Janák studied with Otto Wagner in Vienna between 1906 and 1908, and worked in Prague under Jan Kotěra. In 1911, with the publication of an article The Prism and The Pyramid advocating dynamic architectural compositions and destabilizing traditional right-angled buildings, Janák became the leading theoretician of Czech Cubism. Of the three Czech cubists—Janák, Josef Chochol and Josef Gočár—Janák built fewer buildings and produced more theoretical work, but his 1913 Fara House in Pelhřimov is a key work in that style.
After 1918 Janák and Gočár developed Cubism into Czech Rondocubism, with decoration taken from folk and nationalist themes, and then subsequently into a purer functionalism. His 1925 Palace Adria is an unusually late example of integrated sculpture. As the chairman of the Czechoslovak Werkbund he drew up the master plan for the 1932 Baba Werkbund Housing Estate, the last of the European housing exhibitions, and also designed 3 of its 32 houses. He was also responsible for the design for the Hussite Church in Vinohrady.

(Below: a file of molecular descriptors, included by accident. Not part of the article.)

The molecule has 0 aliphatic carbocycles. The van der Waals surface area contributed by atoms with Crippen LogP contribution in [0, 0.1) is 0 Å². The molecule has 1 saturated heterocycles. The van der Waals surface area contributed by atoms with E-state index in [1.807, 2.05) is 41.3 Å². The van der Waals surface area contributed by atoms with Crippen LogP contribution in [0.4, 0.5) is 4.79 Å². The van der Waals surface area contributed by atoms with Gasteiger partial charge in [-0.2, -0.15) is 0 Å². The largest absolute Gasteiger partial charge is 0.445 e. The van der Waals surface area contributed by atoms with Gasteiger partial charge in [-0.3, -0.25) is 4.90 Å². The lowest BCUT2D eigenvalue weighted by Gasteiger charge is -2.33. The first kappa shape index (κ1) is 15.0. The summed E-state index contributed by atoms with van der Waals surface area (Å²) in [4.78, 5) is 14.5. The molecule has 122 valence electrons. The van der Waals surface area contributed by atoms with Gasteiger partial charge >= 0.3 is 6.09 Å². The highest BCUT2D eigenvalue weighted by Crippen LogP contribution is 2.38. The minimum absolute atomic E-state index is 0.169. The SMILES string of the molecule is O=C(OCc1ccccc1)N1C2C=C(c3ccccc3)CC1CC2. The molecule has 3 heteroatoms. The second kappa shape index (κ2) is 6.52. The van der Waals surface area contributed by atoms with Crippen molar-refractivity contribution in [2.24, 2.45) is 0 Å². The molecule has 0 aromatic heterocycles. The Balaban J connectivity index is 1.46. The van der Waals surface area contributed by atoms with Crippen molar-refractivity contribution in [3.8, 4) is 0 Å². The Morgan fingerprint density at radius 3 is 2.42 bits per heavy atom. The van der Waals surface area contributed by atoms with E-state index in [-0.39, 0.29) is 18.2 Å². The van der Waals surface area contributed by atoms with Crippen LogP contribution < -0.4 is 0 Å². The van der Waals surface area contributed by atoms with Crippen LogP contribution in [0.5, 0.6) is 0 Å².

Pavel Janák was also associated with the functionalist housing project in Prague known as Baba, the "Werkbond" inspired housing estate located on the outskirts of Prague. Pavel Janák created the Master Plan for this community, and was also in charge of selecting the architects that would be involved. Although Baba survived the World Wars, it is now in danger of historical extinction due to recent renovations and neglect.
Cubist kiosk near Bolzanova Street, Praha 1-Nové Město
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